SAN JOSE -- Atlantic Aviation, the chief competitor to a proposed new $82 million facility at Mineta San Jose International Airport that will give Google's co-founders a place to park their growing fleet of aircraft next to other tech execs' jets, on Friday filed an appeal with the city, saying San Jose erred when it decided Atlantic's bid didn't fulfill requirements.
Atlantic also said its proposal could generate more revenue for San Jose than any other submitted, so the city must select Atlantic's proposal for recommendation to the City Council, according to the criteria established in the bid.
"Atlantic offered the airport up to $295 million over 25 years to ensure the airport's vacant land was put to its highest and best use," Atlantic CEO Louis T. Pepper said in an email."The city would have gained $10 million on the first day of a contract with us."
City Attorney Rick Doyle on Friday said Atlantic Aviation has the right to appeal and had met next Tuesday's deadline to do so. He would not comment further on the appeal.
San Jose Aviation Director Bill Sherry last week hailed what he and other city officials believe is the optimal proposal submitted from Signature Flight Support and Blue City Holdings -- the company representing the Google fleet -- that would result in a privately funded 29-acre facility on land that was formerly a parking lot on the west side of the airfield.
In addition to building five hangars for planes
According to a detailed memo Sherry released last week, Signature's operation would generate at least $3 million annually in rent and other fees to the struggling city-owned airport that has been working to attract more commercial and private planes, increasing revenue to repay the costs of a recent $1.3 billion airport renovation.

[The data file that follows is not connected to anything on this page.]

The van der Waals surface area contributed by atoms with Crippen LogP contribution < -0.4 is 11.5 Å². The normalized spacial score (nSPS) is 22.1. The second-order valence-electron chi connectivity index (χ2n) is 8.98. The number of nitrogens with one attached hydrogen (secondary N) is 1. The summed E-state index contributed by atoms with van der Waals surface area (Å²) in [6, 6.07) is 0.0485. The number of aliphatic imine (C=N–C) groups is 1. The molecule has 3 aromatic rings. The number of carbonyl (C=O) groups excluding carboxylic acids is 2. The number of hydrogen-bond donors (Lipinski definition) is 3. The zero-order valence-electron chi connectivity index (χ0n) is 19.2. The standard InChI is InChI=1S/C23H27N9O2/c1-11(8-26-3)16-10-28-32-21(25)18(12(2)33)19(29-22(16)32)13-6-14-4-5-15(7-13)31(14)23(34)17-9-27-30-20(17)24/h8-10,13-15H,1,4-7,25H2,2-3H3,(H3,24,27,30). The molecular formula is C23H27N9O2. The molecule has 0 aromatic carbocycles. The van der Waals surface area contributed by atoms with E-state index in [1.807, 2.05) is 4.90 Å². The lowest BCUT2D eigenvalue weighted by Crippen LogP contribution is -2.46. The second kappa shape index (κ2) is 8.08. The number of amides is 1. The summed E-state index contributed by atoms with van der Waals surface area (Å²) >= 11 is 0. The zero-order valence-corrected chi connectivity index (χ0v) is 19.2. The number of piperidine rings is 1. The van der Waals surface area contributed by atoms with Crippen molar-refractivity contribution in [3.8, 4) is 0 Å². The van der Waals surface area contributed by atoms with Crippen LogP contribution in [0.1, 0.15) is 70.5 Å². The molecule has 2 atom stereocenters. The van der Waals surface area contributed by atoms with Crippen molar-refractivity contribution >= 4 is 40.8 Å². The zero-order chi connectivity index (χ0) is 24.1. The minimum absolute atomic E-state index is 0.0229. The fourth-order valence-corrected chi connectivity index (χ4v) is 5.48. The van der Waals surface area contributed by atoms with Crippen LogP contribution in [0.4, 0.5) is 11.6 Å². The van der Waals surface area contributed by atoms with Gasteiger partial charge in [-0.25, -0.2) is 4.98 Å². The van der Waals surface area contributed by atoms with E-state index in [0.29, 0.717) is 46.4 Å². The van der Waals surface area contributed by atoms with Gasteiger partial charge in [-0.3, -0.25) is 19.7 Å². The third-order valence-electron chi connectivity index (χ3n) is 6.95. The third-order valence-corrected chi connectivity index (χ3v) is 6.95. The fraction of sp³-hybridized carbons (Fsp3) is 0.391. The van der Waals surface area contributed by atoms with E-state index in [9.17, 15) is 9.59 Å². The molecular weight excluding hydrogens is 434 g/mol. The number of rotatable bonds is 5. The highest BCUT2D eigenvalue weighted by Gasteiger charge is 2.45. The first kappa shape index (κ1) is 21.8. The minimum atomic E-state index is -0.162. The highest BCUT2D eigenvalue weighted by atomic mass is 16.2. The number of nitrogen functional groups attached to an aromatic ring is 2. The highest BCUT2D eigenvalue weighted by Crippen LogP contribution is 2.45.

But Pepper said Signature's vision, which includes a total of 270,000 square feet of building space, isn't the best outcome.
"Unfortunately, the airport has chosen more buildings over long-term financial strength," Pepper said. "It is particularly disappointing that having built excess, unwarranted capacity at the commercial terminal, the airport is seeking to do the same for general aviation on the west side."
Pepper said Atlantic is hopeful that the City Council "sees this as a missed opportunity" and will seek a broader array of proposals that will "provide the airport with sensible alternatives for development of its vacant land."
For years, debate has been swirling over how best to develop the 44 acres of land.
Last April, the City Council asked staff to proceed with a plan to develop the area, and a request for proposals was issued in August. Proposals from Atlantic Aviation, which has been at the airport since 2006, Ross Aviation and Signature Aviation, were received by the Dec. 4 deadline. But according to Sherry's memo, the proposals from Atlantic and Ross were deemed "nonresponsive."
The memo said the Atlantic Aviation proposal did not include several documents requested in the bid and omitted other information, and the Ross Aviation proposal did not meet the minimum requirements for aviation fuel storage.
All along, Atlantic has been opposed to another large fixed based operator locating at the site, saying there is already plenty of capacity to handle private aviation growth. A company spokesman said only 60 percent of its hangar space at San Jose's airport is being used.
Of the three major bidders, Atlantic also was particularly frustrated with last week's news because it had built a new $60 million terminal with hangar space at the airport in 2008. Its proposal sought to create an alternative plan to attract different types of uses for the land, including retail, office space and even solar farms.
But Sherry's memo said Signature's proposal scored 991 points out of a possible 1,000. The highest priority selection criteria, the memo said, "should be total revenue generated to the airport followed by revenues generated to the city's general fund."
However, in his company's appeal, Pepper said Atlantic could guarantee 23 percent more revenue than the city requested.
The City Council's Airport Competitiveness Committee is expected to take up the matter at its meeting next Friday, and Sherry said it could go to a full council vote as early as April.
Contact Tracy Seipel at 408 275-0140.